“Endemic” Explainer

Infection and Spread Uncertainty and Misinformation

“We’re moving from pandemic to endemic.”

We’re hearing this phrase tossed around more and more. In certain anti-science twitter circles, the hashtag #endemic is used as shorthand for the opinion that COVID-19 is overhyped, we’ve all been duped by the media into a hysteria over the pandemic; the vaccine is unnecessary; and everything should return to normal immediately.

What is the difference between endemic and pandemic disease? Is there any truth to the idea of moving to endemic disease?

Let’s review terminology first.

Epidemic: a disease outbreak that is at higher than the baseline or usual levels for that disease. When a disease is brand-new, the baseline is always zero, so any amount of disease is going to be higher than the baseline. A pandemic is simply an epidemic that has affected the whole world.

The word endemic is an adjective. It describes a situation where a disease is *typical* in a certain area or environment. It is used in exactly the same way to describe the plants, animals, and microbiota that are native to a region. In public health, which usually concerns itself with the health of human beings, it’s used to describe a disease that is common in a certain human population.

Measles is endemic in parts of Africa. Polio is endemic in Afghanistan and Pakistan. Chicken Pox is endemic in the United States. These diseases occur at a sustained, continuous, predictable pace in those populations.

Endemic does not mean:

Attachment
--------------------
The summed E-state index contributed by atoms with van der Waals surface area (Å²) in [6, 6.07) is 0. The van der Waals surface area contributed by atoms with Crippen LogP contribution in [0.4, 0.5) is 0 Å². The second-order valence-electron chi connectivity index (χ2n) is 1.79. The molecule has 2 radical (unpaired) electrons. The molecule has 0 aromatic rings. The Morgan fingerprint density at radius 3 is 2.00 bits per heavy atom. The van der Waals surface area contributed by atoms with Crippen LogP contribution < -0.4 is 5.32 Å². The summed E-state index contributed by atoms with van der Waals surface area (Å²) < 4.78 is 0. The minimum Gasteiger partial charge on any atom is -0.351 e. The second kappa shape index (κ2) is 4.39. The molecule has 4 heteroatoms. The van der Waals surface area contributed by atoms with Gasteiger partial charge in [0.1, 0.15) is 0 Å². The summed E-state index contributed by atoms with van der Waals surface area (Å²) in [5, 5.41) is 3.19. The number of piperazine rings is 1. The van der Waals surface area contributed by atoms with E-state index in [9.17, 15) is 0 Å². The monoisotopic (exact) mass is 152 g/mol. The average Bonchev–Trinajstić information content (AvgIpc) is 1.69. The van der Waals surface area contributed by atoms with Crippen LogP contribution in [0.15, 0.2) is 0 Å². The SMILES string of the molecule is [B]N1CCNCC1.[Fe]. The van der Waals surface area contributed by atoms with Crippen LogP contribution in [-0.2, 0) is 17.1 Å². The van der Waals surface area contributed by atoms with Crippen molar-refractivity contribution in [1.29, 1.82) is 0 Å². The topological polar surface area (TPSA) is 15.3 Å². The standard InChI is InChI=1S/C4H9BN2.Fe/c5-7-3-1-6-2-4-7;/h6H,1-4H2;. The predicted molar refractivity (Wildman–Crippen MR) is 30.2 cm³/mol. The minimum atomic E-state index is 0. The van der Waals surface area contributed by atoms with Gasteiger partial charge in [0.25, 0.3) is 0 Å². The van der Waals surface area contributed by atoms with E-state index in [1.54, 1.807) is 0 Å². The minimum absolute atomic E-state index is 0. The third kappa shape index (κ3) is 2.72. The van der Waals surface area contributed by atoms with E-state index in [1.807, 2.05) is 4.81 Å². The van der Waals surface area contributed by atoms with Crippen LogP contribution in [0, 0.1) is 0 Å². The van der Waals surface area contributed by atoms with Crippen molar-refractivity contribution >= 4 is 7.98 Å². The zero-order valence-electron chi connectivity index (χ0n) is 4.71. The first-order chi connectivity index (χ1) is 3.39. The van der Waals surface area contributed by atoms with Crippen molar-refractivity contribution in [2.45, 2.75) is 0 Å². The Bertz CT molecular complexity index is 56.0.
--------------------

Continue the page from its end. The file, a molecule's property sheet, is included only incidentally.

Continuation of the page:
– The end of the pandemic. Endemic is not a play on words. It’s a scientific term coming from the Greek roots “en” (within) and “demos” (people).
– The end of everyone caring about the pandemic.
– Just a whole lot of disease all over the world (that’s a pandemic).
– That COVID-19 is no big deal.

An example: rabies is endemic in the state of Wisconsin. Do we simply live with the threat of rabies with no intervention or attempt to prevent outbreaks?

No. No we don’t. In fact, we go to tremendous lengths to prevent rabies. Even though there have been only four cases in Wisconsin since 1959, we worry about rabies–a lot. We vaccinate our animals annually. If you’re bitten by an animal (including a household pet who has never been outdoors) the animal has to undergo a 10-day observation for signs of disease. If rabies is suspected, the victim has to complete an expensive and difficult postexposure prophylactic treatment. By universally vaccinating companion animals, in most high-income settings we’ve reduced our exposure to rabies to the point where we don’t have to vaccinate all the humans. (Though if you are traveling to a high-rabies area, it might still be given as part of your travel vaccines.) For rabies, as for other diseases, endemic does not mean “this disease is no big deal.”

Someday, we probably will have areas of the world with endemic COVID-19. But that’s a long way off. To get there, we would need high vaccine coverage or natural immunity across every age group, worldwide. And that goal is years away.

When we do get there, we’ll likely have an ongoing vaccination campaign similar to what we already have for pertussis or measles. We may have ongoing, perhaps seasonal smaller outbreaks among the population that is too young to be vaccinated with occasional tragic outbreaks in higher risk settings such as nursing homes and prisons. Outbreaks may become annual, with some years worse than others but never producing a crisis.

There’s another epidemiology term that might be more like our near future: hyperendemic. Hyperendemic describes “persistent, high levels of disease occurrence” in a population. But not wave after wave of epidemic disease, which is what the world still faces today.

Endemic also does not mean exhaustion. I know–I’m truly, deeply exhausted too. We are all bone tired to the point of emotional paralysis. To the point of thinking any amount of risk is acceptable, if only it means no more pandemic-decisions. But that is not what “moving to endemic” means. That’s pandemic burnout, and it’s a different public health problem altogether.

More reading about pandemic, epidemic, and endemic:

Mailman School of Public Health


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